KOHLER, Wis. — For clients of Scott Kelly's architecture firm, seeing — and going — are believing.
His Philadelphia company urges its customers to install high-efficiency toilets, which use 20 percent less water than the previous generation of low-flow toilets. So the firm installed one such toilet in its own restroom, and customers who try it out are impressed.
"Literally after one use, they love it: the seat, the look, the fact that it saves water," said Kelly of Re:Vision Architecture. "Sometimes it's like a hybrid car: You have to drive one first to appreciate it."
With droughts parching the nation's Southeast and chronic water shortages drying out the West Coast, water utilities across the country say they're grateful for recent advances in the toilet industry, and a number of state governments are moving toward mandating the use of the water-saving commodes.
Among the manufacturers leading the way are Toto USA, a Japanese company with U.S. headquarters in Morrow, Ga., and Kohler Co., based in southeast Wisconsin.
Toilets built 30 years ago guzzled 5 or more gallons of water per flush, but in the early 1980s, manufacturers designed new models that needed only 3.5 gallons per flush. Congress emphasized further conservation in 1992 when it passed the Energy Policy Act, which mandated that regular toilets made starting in 1994 use 1.6 gallons.
Consumers weren't pleased with those early low-flow models. The first flush didn't always clear the bowl, and subsequent flushes negated any water savings.
But the newest generation of high-efficiency toilets, developed in the past two to seven years, does the job on the first try and uses only 1.3 gallons per flush, according to the U.S. Environmental Protection Agency.
"The technology is ready, it's been tested and it's receiving rave reviews from customers," said EPA spokesman Benjamin Grumbles. "There's real enthusiasm for high-efficiency toilets. Water conservation is really the wave of the future."
The future is now in thirsty California, where Gov. Arnold Schwarzenegger recently signed a bill mandating that 50 percent of toilets offered for sale in 2010 meet the high-efficiency standards, ramping up to 100 percent by 2014. Conservation groups hailed the law as an easy way for people to help the environment.
"With these new toilets, it's not changing anyone's lifestyle to conserve water," said Jim Metropulos of Sierra Club California. "It's an easy and cheap way to help."
Other states, such as Georgia, are considering similar measures.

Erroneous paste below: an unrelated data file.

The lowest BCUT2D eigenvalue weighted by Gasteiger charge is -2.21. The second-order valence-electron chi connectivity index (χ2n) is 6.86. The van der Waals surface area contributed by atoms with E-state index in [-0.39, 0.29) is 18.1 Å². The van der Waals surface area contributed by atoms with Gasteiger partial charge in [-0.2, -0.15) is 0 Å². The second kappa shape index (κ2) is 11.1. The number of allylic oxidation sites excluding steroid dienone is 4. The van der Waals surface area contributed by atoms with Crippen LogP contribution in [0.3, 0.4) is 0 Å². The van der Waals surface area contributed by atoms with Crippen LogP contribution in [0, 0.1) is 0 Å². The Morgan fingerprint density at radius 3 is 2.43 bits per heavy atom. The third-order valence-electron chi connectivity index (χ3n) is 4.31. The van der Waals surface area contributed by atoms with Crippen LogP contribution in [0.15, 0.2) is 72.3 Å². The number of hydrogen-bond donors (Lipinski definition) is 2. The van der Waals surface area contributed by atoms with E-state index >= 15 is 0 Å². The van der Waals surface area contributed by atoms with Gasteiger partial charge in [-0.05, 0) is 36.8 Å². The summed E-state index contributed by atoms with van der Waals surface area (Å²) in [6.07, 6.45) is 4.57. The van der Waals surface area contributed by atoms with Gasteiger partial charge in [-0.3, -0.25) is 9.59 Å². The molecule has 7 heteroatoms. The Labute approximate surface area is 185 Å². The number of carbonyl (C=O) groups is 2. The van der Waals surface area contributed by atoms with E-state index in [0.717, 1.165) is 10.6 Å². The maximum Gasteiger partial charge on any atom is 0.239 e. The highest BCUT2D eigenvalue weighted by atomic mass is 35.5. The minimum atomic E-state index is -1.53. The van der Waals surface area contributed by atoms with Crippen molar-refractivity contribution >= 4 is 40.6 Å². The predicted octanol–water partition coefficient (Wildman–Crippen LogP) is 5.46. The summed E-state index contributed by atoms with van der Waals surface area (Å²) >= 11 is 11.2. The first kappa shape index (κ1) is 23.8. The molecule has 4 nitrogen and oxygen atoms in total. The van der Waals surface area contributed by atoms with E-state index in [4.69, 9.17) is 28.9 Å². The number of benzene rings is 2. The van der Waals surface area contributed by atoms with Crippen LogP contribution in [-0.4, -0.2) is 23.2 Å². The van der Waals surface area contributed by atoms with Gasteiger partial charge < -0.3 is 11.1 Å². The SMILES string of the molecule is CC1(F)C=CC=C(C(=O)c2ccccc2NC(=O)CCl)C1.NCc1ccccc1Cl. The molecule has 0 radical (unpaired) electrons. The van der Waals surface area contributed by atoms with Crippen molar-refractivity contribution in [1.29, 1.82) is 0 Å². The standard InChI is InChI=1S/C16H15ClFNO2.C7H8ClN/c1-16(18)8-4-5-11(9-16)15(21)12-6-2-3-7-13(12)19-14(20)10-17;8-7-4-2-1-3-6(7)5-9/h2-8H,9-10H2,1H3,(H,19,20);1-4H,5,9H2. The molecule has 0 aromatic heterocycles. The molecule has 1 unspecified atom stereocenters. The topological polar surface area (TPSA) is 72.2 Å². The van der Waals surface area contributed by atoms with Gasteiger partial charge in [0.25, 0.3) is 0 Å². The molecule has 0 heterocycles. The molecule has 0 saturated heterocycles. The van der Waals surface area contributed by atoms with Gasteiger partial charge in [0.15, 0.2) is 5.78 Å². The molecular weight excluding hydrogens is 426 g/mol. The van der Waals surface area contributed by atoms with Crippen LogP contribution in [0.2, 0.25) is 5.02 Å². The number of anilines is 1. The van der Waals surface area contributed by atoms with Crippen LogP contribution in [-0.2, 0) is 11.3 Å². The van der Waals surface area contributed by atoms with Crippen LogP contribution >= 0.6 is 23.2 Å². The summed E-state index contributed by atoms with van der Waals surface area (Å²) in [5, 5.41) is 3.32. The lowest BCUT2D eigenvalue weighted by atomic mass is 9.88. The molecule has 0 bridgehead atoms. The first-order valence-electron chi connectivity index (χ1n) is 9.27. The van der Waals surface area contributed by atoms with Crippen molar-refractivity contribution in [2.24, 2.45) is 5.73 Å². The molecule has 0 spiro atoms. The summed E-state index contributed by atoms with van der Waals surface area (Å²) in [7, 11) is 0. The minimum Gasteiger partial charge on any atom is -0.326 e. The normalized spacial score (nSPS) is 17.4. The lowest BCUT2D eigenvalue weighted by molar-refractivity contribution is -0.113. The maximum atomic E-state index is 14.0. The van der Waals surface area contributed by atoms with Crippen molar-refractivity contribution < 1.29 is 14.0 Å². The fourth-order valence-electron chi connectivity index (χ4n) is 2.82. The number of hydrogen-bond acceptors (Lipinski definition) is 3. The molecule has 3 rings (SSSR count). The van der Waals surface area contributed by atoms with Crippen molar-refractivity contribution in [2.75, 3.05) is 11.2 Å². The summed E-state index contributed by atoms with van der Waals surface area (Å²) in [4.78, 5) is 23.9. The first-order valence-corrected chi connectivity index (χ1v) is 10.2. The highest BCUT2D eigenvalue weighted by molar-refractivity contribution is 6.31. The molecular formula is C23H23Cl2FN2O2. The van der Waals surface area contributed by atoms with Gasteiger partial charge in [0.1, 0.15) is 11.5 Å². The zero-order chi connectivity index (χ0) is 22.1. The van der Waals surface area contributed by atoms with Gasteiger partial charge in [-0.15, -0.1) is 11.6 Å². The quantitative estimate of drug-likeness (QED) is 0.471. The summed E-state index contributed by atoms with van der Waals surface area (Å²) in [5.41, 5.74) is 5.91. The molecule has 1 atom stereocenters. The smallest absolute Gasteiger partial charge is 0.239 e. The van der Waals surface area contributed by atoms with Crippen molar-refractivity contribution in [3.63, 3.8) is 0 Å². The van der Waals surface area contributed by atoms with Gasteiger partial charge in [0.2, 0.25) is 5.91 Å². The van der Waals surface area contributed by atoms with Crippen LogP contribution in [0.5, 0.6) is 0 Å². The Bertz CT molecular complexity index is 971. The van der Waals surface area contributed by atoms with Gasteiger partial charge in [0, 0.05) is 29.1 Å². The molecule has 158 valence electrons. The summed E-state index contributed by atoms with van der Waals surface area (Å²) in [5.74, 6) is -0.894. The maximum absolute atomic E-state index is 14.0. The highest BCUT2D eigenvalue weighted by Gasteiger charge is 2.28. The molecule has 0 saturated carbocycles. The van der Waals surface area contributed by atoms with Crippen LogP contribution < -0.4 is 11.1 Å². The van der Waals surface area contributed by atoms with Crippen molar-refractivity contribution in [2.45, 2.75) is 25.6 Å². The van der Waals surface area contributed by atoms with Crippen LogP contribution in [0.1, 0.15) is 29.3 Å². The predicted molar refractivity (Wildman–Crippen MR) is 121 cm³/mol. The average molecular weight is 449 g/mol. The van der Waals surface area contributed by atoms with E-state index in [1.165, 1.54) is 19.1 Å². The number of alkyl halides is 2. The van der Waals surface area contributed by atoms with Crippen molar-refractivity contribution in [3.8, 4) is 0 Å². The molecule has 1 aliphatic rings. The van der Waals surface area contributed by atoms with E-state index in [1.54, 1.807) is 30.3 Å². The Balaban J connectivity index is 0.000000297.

The EPA isn't specifically pushing for federal legislation, but Grumbles said his agency is providing Congress information linking water efficiency and energy efficiency. Less water flushed means less energy used by treatment plants.
Kohler officials won't go into details on the sales for the private company, but engineer Rob Zimmerman said early sales of high-efficiency toilets were higher in areas that are typically dry, such as California, Arizona, Texas and Florida. Now residents across the country are starting to take notice.
"We don't see anything but upside on this," he said. "I think as people get more comfortable that these products perform as well, they'll put them in and not even think about the water savings."
One high-efficiency model that's gaining in popularity is the dual-flush toilet, in which users press one button to flush liquid waste with 0.8 or 0.9 gallons of water, or an adjacent button to flush solid waste with 1.6 gallons. The flushes average out to about 1.3 gallons, complying with the EPA's definition of a high-efficiency toilet.
While a water-friendly toilet can be several times more expensive than a standard one, which typically costs less than $100, consumers can expect to recoup the cost within about two years after water savings and possible rebates from the local water company.
The industry trendsetter, according to one self-styled "toilet expert," is Toto USA. On his independent Web site that ranks the major toilet manufacturers, 30-year plumber Terry Love gives the company high marks for its artistic designs and reliable technology. "These things are like a hammer: They work every time," said Love, of Bothell, Wash. "You put one of these in and it looks like you remodeled the whole bathroom."
One of Toto USA's most popular water-saving products is its dual-flush Aquia, which sells for about $400 and was introduced in 2005. That's the model that Kelly, the Philadelphia architect, installed at his firm.